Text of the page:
PARIS — Wind blew in her face, kicking up flecks of clay, and Maria Sharapova stood at the baseline, knowing she needed one more point to reach her first French Open final and return to No. 1 in the rankings.
She rotated her right shoulder, the one surgically repaired 3½ years ago, and served a fault.
Her next try found the mark: a second-serve ace at 104 mph that landed in a corner. It was a fitting way to close out a 6-3, 6-3 victory over No. 4-seeded Petra Kvitova in the semifinals at Roland Garros on Thursday, a fitting way to announce that Sharapova is once again at the height of her powers and at the top of her sport.
“It’s a long road back; it’s a long process. It’s a lot of days of frustration and uncertainty, not knowing if you’ll ever get there, not knowing how much you want it, not knowing whether (there) would be a moment like that for you again,” Sharapova said.
“So there’s definitely a lot of tough things you have to go through to get to this point. But when you get here, and you look back at the things that you did, and the work that you put in, and the toughest days that you can remember, it’s all really worth it.”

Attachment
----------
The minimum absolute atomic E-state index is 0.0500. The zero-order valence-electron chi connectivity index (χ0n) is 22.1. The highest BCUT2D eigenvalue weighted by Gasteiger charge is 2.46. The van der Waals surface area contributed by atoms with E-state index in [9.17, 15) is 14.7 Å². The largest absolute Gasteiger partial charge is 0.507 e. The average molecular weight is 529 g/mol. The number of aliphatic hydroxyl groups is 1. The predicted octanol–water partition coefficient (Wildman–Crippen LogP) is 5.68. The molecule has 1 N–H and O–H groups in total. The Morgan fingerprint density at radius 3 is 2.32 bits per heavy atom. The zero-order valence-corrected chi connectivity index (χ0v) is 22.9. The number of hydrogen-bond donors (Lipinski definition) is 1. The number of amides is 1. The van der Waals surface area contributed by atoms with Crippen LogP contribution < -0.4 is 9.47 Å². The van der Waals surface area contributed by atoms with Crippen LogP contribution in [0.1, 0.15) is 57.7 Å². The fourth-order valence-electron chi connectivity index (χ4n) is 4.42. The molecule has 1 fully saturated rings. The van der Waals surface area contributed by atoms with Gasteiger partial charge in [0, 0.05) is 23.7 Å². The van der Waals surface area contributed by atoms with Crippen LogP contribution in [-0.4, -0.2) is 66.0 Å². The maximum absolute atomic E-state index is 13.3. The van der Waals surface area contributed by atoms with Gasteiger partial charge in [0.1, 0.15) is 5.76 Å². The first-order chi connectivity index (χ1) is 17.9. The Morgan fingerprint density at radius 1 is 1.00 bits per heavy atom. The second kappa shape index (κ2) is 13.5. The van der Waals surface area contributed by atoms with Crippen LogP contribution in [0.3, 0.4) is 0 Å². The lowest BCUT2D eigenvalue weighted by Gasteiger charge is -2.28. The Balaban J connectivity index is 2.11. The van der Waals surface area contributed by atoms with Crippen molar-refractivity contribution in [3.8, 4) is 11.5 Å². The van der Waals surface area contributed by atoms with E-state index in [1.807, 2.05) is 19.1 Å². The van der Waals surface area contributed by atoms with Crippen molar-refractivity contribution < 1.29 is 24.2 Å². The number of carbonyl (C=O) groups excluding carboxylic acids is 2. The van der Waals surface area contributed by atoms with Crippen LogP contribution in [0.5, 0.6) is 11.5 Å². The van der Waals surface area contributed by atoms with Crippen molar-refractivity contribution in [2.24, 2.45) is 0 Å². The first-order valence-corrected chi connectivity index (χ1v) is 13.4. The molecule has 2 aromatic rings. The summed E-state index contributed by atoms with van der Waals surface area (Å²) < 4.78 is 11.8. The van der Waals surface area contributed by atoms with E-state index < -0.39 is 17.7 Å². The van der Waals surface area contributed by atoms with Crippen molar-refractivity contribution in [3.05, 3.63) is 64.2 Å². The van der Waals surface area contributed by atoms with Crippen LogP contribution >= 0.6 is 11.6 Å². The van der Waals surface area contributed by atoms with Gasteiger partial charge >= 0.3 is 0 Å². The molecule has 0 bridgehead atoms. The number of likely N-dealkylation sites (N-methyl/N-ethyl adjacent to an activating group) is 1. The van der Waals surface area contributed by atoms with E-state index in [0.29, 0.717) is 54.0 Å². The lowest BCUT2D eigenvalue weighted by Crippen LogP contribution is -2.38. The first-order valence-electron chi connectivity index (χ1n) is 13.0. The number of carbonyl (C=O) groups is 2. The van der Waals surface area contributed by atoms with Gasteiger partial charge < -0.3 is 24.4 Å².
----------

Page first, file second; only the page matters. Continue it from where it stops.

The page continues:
On Saturday, the second-seeded Russian will face 21st-seeded Sara Errani for the French Open title. It’s the only major tournament Sharapova hasn’t won; she can become the 10th woman to complete a career Grand Slam.
“I was in a position a few years ago where I didn’t quite know if I would ever be here again on this stage, playing professionally. And not just at that, but at a level to get to No. 1 in the world and a first Roland Garros final for me,” Sharapova said. “So a very special day, no doubt.”
Errani felt the same way.
Playing in her first Grand Slam semifinal, she beat reigning U.S. Open champion Sam Stosur 7-5, 1-6, 6-3.
“Players like Sharapova, Serena Williams – they’re accustomed to making it this far,” said Errani’s coach, Pablo Lozano. “For us, every day brings a new surprise.”
Indeed, it’s been quite a two weeks for Errani, who will play in the women’s doubles final on Friday with Roberta Vinci against Maria Kirilenko and Nadia Petrova.
Entering this tournament, Errani was 0-28 against women ranked in the top 10.
But she beat No. 10 Angelique Kerber in the quarterfinals, then No. 6 Stosur on Thursday – and those upsets were preceded by victories over two past French Open champions, 2008’s Ana Ivanovic and 2009’s Svetlanta Kuznetsova.